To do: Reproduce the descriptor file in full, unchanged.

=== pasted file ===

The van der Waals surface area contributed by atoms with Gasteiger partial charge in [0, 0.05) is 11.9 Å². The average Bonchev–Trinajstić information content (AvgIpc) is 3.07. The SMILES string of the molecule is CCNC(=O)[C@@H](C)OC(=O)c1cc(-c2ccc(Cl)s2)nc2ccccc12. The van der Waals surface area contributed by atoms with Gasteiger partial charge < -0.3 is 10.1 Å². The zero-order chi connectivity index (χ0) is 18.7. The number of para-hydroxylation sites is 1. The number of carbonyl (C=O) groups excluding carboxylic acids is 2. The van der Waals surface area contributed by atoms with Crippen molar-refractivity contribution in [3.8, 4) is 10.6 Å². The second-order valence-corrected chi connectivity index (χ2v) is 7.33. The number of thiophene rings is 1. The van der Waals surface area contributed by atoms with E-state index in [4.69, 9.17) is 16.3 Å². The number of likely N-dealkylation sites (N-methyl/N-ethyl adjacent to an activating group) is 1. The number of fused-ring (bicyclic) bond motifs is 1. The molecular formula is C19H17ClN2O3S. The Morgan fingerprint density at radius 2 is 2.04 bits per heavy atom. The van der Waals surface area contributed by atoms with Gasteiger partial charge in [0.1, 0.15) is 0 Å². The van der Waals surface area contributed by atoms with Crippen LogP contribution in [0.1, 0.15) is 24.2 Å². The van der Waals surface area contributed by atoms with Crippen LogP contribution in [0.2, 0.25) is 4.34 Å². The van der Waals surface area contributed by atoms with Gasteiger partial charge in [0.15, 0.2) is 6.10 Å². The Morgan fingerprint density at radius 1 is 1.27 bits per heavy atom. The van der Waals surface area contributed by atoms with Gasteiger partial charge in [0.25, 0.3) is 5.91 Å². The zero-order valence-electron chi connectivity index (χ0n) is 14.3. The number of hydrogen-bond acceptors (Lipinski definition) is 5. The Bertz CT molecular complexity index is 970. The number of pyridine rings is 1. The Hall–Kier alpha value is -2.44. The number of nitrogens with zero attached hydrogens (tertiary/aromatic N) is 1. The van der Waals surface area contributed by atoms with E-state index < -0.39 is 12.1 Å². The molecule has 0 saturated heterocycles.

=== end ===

The van der Waals surface area contributed by atoms with Gasteiger partial charge in [0, 0.05) is 11.9 Å². The average Bonchev–Trinajstić information content (AvgIpc) is 3.07. The SMILES string of the molecule is CCNC(=O)[C@@H](C)OC(=O)c1cc(-c2ccc(Cl)s2)nc2ccccc12. The van der Waals surface area contributed by atoms with Gasteiger partial charge < -0.3 is 10.1 Å². The zero-order chi connectivity index (χ0) is 18.7. The number of para-hydroxylation sites is 1. The number of carbonyl (C=O) groups excluding carboxylic acids is 2. The van der Waals surface area contributed by atoms with Crippen molar-refractivity contribution in [3.8, 4) is 10.6 Å². The second-order valence-corrected chi connectivity index (χ2v) is 7.33. The number of thiophene rings is 1. The van der Waals surface area contributed by atoms with E-state index in [4.69, 9.17) is 16.3 Å². The number of likely N-dealkylation sites (N-methyl/N-ethyl adjacent to an activating group) is 1. The number of fused-ring (bicyclic) bond motifs is 1. The molecular formula is C19H17ClN2O3S. The Morgan fingerprint density at radius 2 is 2.04 bits per heavy atom. The van der Waals surface area contributed by atoms with Gasteiger partial charge in [0.1, 0.15) is 0 Å². The van der Waals surface area contributed by atoms with Crippen LogP contribution in [0.1, 0.15) is 24.2 Å². The van der Waals surface area contributed by atoms with Crippen LogP contribution in [0.2, 0.25) is 4.34 Å². The van der Waals surface area contributed by atoms with Gasteiger partial charge in [0.15, 0.2) is 6.10 Å². The Morgan fingerprint density at radius 1 is 1.27 bits per heavy atom. The van der Waals surface area contributed by atoms with Gasteiger partial charge in [0.25, 0.3) is 5.91 Å². The zero-order valence-electron chi connectivity index (χ0n) is 14.3. The number of hydrogen-bond acceptors (Lipinski definition) is 5. The Bertz CT molecular complexity index is 970. The number of pyridine rings is 1. The Hall–Kier alpha value is -2.44. The number of nitrogens with zero attached hydrogens (tertiary/aromatic N) is 1. The van der Waals surface area contributed by atoms with E-state index < -0.39 is 12.1 Å². The molecule has 0 saturated heterocycles.